Dollar falls on Trade Hopes, BoE, CBRT and ECB in FocusA collective sigh of relief across financial markets and investors has been noticed following the latest reports that the United States has proposed fresh trade talks with China
A collective sigh of relief across financial markets and investors has been noticed following the latest reports that the United States has proposed fresh trade talks with China. This shortly followed headlines that the United States and Canada were moving closer to an agreement on trade, which has encouraged the Dollar to dip lower against its counterparts.
Trade tensions have long been seen as the motivator behind a stronger Dollar, and the indications that the Trump administration are not as aggressively pushing for trade tensions as feared is seen as negative for the Greenback. The Chinese Yuan has edged higher on the news that Washington is engaging with Beijing to resume trade talks, with a range of other EM currencies in Asia benefiting from increased risk appetite.
While this is not the first time there has been optimism around negotiations between Washington and Beijing, which have later escalated to further trade tensions, investors will want to remain optimistic that an agreement over this long-standing issue will eventually be made. The talks are overall a positive step that both sides are willing to diffuse tensions between the two largest economies in the world.
Another driver that might be encouraging -softness in the Dollar is the disappointing PPI data weakening expectations over a potential U.S. interest rate increase in December. The major driver for the Dollar over the medium to longer-term will however remain as trade tensions. Any future indications of optimism over trade would be seen as encouraging for renewing risk sentiment, and specifically prompting investors to reduce their safe-having holdings on the Dollar.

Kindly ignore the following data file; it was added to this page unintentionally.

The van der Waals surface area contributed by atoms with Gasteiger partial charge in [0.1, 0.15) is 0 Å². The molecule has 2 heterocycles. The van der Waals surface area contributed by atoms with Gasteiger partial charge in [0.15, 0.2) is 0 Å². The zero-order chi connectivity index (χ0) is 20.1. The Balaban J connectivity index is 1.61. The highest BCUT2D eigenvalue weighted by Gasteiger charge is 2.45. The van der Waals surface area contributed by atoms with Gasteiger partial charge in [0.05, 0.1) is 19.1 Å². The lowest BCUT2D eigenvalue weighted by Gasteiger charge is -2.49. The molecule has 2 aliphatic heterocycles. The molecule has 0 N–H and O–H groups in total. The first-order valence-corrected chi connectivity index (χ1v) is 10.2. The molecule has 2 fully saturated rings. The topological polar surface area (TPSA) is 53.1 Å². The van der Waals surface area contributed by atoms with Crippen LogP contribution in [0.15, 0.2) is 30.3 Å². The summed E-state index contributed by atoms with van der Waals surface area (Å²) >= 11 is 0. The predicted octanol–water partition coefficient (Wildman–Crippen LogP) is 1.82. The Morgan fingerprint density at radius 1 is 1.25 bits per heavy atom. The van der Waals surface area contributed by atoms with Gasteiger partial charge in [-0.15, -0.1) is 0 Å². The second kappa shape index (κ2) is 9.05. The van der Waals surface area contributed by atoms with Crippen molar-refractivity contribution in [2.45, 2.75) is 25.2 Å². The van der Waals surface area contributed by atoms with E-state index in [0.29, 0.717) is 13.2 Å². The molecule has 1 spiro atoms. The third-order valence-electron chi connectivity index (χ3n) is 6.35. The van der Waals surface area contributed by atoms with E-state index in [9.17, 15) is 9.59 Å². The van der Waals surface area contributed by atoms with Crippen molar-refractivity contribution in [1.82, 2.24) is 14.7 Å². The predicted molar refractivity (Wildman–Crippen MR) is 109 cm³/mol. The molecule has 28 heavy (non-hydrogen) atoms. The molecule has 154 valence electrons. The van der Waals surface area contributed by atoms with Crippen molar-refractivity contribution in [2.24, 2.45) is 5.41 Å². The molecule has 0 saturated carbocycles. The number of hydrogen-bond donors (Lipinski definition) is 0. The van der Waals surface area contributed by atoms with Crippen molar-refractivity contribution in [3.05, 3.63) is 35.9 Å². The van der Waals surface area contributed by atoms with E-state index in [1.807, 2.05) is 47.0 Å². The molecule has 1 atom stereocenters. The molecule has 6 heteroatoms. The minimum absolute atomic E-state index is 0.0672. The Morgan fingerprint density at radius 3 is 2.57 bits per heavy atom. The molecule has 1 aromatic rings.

Away from the prolonged trade headlines, Central banks will take center stage today, with the Bank of England, European Central Bank and Turkish Central Bank under the spotlight.
Although the ECB is widely expected to leave monetary policy unchanged in September, markets are speculating a potential downgrade in growth forecasts amid global trade tensions. The potential downgrade might not be enough to derail the ECB from tapering QE, but it could weigh on the eventual goal of the ECB raising EU interest rates before the end of 2019. Market players will be paying very close attention towards the ECB president’s press conference this afternoon for further insight into rate hike timings and thoughts on the latest global trade developments.
In the United Kingdom, the Bank of England is poised to maintain status quo on interest rates as Brexit talks build momentum. Investors will closely scrutinize the policy statement for clues on when the central bank plans to raise interest rates again. Although the stronger-than-expected wage growth has illustrated an encouraging picture of the UK economy, this is unlikely to alter the BoE outlook for monetary policy. The Bank of England is far more likely to remain on standby until the cloud of uncertainty created by Brexit disperses. It might even note some concern that Brexit itself remains very uncertain despite there only being six months until the United Kingdom is supposedly going to be leaving the European Union.
The Turkish Central Bank is expected to raise interest rates today in an effort to resuscitate the battered Lira. A rate hike does appear to have been priced in by investors over recent weeks. There is a high risk however that even if the central bank does act today as expected, that investors could sell the news that interest rates are still not high enough to prevent the ongoing risks that the Turkish economy is set to face.
The toxic combination of political instability, skyrocketing inflation, a deepening current account deficit and questions over central bank independence will remain as stumbling blocks for the Lira. The Turkish Lira itself has been attacked from all directions this year and with key fundamental themes unlikely to go away, there are still risks ahead for the currency.
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